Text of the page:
Stalley may be flanked by a considerable entourage as he makes his way into the XXL office in New York City, but he's adamant about riding solo when it comes to his music. The Ohio native has a fresh outlook on his career and his go-to word of choice to describe how he feels at this moment in life is free.

"The joys for Stalley in 2017 is creative freedom and just having control and being able to do what I want musically and being able to put music out at the pace that I want to put it out and just having no strings attached, you know what I mean?" Stalley tells XXL. "That's probably the biggest joy right now for me."

This freedom stems from parting ways with Rick Ross' Maybach Music Group and the Atlantic Records umbrella. After dropping his debut album, Ohio, and appearing on compilation efforts like Self Made Vol. 3 as part of the label, Stalley's been releasing solo efforts like New Wave and Another Level without the help of his former MMG crew. He prides himself on being a solo artist and his new Supah Mario-produced EP, Tell the Truth: Shame the Devil, reflects the mental space he's in.

"What I've learned in this recording process is I learned a lot about myself," the 35-year-old MC shares. "I grew up a lot, as not only a man but as an artist or should I say not only as artist but as a man. I learned a lot. I took on a new method of recording. I stopped writing. Now I just put on the beat and go in the booth and just rap. And that freedom was something that was just so rejuvenating and it reminded me why I love music, why I love hip-hop and what I grew up loving."

"1 Deep (Solo)," the opening track on the project, gives fans a brief listen into what he's been going through over the last few years. His joy, frustrations and goals going forward are all part of the lyrical story. A look at the cover of Tell the Truth: Shame the Devil, illustrated by Dallas artist Kamau, showcases the battle between his demons and self-conscious.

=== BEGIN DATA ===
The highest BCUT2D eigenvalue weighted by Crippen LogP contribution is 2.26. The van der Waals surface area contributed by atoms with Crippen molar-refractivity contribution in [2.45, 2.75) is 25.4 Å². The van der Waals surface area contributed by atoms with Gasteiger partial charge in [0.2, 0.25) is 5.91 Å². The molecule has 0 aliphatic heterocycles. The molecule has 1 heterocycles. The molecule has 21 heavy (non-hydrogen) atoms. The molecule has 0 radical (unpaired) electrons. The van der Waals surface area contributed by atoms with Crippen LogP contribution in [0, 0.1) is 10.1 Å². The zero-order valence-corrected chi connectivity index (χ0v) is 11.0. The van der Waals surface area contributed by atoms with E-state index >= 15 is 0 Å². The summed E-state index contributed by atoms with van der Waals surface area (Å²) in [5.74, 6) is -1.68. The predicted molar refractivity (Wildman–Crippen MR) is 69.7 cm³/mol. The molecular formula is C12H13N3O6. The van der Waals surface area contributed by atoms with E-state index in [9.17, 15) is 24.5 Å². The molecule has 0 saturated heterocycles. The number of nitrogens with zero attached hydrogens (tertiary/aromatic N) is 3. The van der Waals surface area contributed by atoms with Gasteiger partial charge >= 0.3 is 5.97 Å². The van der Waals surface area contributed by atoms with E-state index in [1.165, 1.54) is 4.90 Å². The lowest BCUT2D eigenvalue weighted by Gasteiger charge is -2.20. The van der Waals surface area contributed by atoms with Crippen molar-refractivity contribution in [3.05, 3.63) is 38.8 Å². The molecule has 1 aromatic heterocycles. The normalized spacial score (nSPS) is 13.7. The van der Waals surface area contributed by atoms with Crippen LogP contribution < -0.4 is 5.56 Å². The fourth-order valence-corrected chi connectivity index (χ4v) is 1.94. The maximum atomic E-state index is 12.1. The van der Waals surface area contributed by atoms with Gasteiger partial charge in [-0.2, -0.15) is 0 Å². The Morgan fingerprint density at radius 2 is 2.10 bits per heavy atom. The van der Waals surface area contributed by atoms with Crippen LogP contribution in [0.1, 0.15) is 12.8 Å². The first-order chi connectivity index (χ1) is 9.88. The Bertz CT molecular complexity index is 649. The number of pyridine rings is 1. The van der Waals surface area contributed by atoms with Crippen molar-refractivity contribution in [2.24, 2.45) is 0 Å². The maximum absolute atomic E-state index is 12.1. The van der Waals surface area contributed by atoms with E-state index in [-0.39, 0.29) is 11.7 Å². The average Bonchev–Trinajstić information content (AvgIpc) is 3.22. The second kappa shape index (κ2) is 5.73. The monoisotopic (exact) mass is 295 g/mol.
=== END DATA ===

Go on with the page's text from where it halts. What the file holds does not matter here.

Stalley gets the truth off his chest with this project but also brings some friends along to assist in the message, namely Migos on the rattling track "My Line" and Young Scooter on the melodic banger "Green Eyed."

Migos impressed Stalley with their work ethic and professionalism when all four of them recorded the track a few years ago. "They blew my mind just how hard they work and how creative they were and how attention to detail they were to everything they did and hands on they were with working with the engineers and everything, man," he recalls. "I was blown away ’cause I'm that myself. I'm such a hard worker, such a tedious worker at that and so attention to detail and to see somebody come in and do the same thing, it was ill. It made the record that much better."

The seven-track EP may be void of names like Rick Ross, Meek Mill and Wale, but creatively, that's fine by Stalley. "I tell people all the time, my stance with me MMG is like before MMG I was a solo artist," he affirms with a smile. "We wasn't NSync; we not a boy band. And I'm still a solo artist. So that's what I'm focused on—building my brand and building myself. There's no hard feelings, there was no bad blood. It's just a conscious decision to take my career in my own hands. I'm someone who works like that, I work better like that, I work better control everything and controlling myself and not waiting on anyone because That's where the frustrations come in."